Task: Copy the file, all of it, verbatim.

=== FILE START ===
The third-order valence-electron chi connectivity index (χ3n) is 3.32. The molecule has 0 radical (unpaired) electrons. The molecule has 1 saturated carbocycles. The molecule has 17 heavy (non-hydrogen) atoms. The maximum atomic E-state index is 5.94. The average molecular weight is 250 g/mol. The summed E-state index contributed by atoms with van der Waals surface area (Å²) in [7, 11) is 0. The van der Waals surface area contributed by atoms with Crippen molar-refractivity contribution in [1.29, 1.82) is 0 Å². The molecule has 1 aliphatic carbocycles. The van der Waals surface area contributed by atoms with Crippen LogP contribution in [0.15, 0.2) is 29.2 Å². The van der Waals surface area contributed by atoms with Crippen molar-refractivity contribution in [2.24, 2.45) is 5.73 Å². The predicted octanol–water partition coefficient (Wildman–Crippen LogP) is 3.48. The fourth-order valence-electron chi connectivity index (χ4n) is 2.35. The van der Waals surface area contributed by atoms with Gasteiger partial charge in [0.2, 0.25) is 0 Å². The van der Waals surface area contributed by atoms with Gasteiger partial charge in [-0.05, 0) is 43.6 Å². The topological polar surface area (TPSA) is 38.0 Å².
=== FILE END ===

The third-order valence-electron chi connectivity index (χ3n) is 3.32. The molecule has 0 radical (unpaired) electrons. The molecule has 1 saturated carbocycles. The molecule has 17 heavy (non-hydrogen) atoms. The maximum atomic E-state index is 5.94. The average molecular weight is 250 g/mol. The summed E-state index contributed by atoms with van der Waals surface area (Å²) in [7, 11) is 0. The van der Waals surface area contributed by atoms with Crippen molar-refractivity contribution in [1.29, 1.82) is 0 Å². The molecule has 1 aliphatic carbocycles. The van der Waals surface area contributed by atoms with Crippen LogP contribution in [0.15, 0.2) is 29.2 Å². The van der Waals surface area contributed by atoms with Crippen molar-refractivity contribution in [2.24, 2.45) is 5.73 Å². The predicted octanol–water partition coefficient (Wildman–Crippen LogP) is 3.48. The fourth-order valence-electron chi connectivity index (χ4n) is 2.35. The van der Waals surface area contributed by atoms with Gasteiger partial charge in [0.2, 0.25) is 0 Å². The van der Waals surface area contributed by atoms with Gasteiger partial charge in [-0.05, 0) is 43.6 Å². The topological polar surface area (TPSA) is 38.0 Å².